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Title: Stable carbon isotope analysis of seawater samples : a new approach to assess CO2 effects on the marine carbon cycle
Author: Esposito, Mario
ISNI:       0000 0004 6347 7164
Awarding Body: University of Southampton
Current Institution: University of Southampton
Date of Award: 2017
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Stable isotope ratio analyses offer a unique opportunity to obtain information about ecosystem dynamics, patterns and processes. The anthropogenic contribution to the global atmospheric CO2 rise through fossil fuel combustion, deforestation and other related human activities has changed the stable carbon isotope composition (δ13C) of the atmosphere over the past 200 years. Changes in the carbon isotopic patterns of terrestrial biosphere, lithosphere and oceans are also expected. The global ocean has been acting as a net sink for CO2 emissions and although it moderates the climate, it is currently in a critical state of health. While the physico-chemical consequences (ocean acidification) of the increasing CO2 uptake by the ocean are fairly well known, the perturbation to marine ecosystems and the related effects on biota still entail large uncertainties. This thesis investigates the feasibility of using measurements of δ13C of seawater samples to increase our understanding of the biogeochemical responses of marine ecosystems to human CO2 perturbation. The isotopic composition of all the individual inorganic and organic carbon species from three long term mesocosm experiments (Sweden 2013, Gran Canaria 2014, Norway 2015) was determined. To have accurate and precise isotopic measurements, mass spectrometry instrument calibrations and method validation procedures were performed. Universal and inter-laboratory accuracy of the analysis was assessed by running standard materials provided by the International Atomic Energy Agency (IAEA, Vienna) and by the Scottish Universities Environmental Research Centre (SUERC) stable isotope laboratory, respectively. Precision and internal consistency was assessed from isotopic measurements of seawater reference materials from A.G. Dickson and D. Hansell for dissolved inorganic and organic carbon, respectively. A novel accurate, precise and rapid method, coupling a Shimadzu 5000A total organic carbon (TOC) analyser to an isotope ratio mass spectrometer (Thermo Scientific Delta V Advantage IRMS), was successfully developed in order to determine the δ13C of dissolved organic carbon in seawater samples which, due to analytical challenges, is currently not a widespread technique. The combination of isotopic and non-isotopic measurements from mesocosm experiments provided a holistic view of the biogeochemical mechanisms that affect carbon dynamics under different CO2 conditions (up to 2000 ppm). A clear CO2 response was detected in the isotopic datasets, but increased CO2 levels had only a subtle effect on the concentrations of the dissolved and particulate organic carbon pools. Distinctive δ13C signatures of the particulate carbon pool both in the water column and the sediments were detectable for the different CO2 treatments and they were strongly correlated with the δ13C signatures of the inorganic carbon but not with the δ13C of the dissolved organic pools. Phytoplankton fractionation was positively affected by high CO2 either because of the higher CO2 availability or because of a shift in phytoplankton community composition, however, phytoplankton bloom intensity and evolution was independent of CO2 concentrations and higher CO2 levels had no significant effect on inorganic nutrient uptake or carbon production/consumption. Overall this study proved the stable carbon isotope approach to be an effective tool for the assessment of the major biogeochemical interactions among individual compartments within the marine system opening the door to new interpretations for past, present and future changes of the global carbon cycle.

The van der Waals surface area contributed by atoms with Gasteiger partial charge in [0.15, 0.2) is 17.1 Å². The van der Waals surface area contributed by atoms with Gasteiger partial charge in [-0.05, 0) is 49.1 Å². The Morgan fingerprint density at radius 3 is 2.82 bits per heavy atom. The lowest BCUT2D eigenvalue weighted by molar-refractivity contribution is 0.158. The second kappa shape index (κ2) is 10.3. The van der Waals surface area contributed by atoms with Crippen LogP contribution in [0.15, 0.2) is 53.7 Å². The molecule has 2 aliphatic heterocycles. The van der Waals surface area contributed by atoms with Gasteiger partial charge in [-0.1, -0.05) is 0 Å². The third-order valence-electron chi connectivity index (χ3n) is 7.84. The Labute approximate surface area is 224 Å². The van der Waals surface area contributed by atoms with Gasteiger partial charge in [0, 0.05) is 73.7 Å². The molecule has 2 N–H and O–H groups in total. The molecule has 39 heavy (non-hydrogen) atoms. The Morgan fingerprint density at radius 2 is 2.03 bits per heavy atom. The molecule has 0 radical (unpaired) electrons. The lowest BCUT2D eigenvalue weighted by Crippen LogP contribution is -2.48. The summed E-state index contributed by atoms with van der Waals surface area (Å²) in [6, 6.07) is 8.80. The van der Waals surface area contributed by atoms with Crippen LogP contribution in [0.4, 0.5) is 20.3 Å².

Supervisor: Not available Sponsor: Not available
Qualification Name: Thesis (Ph.D.) Qualification Level: Doctoral
EThOS ID:  DOI: Not available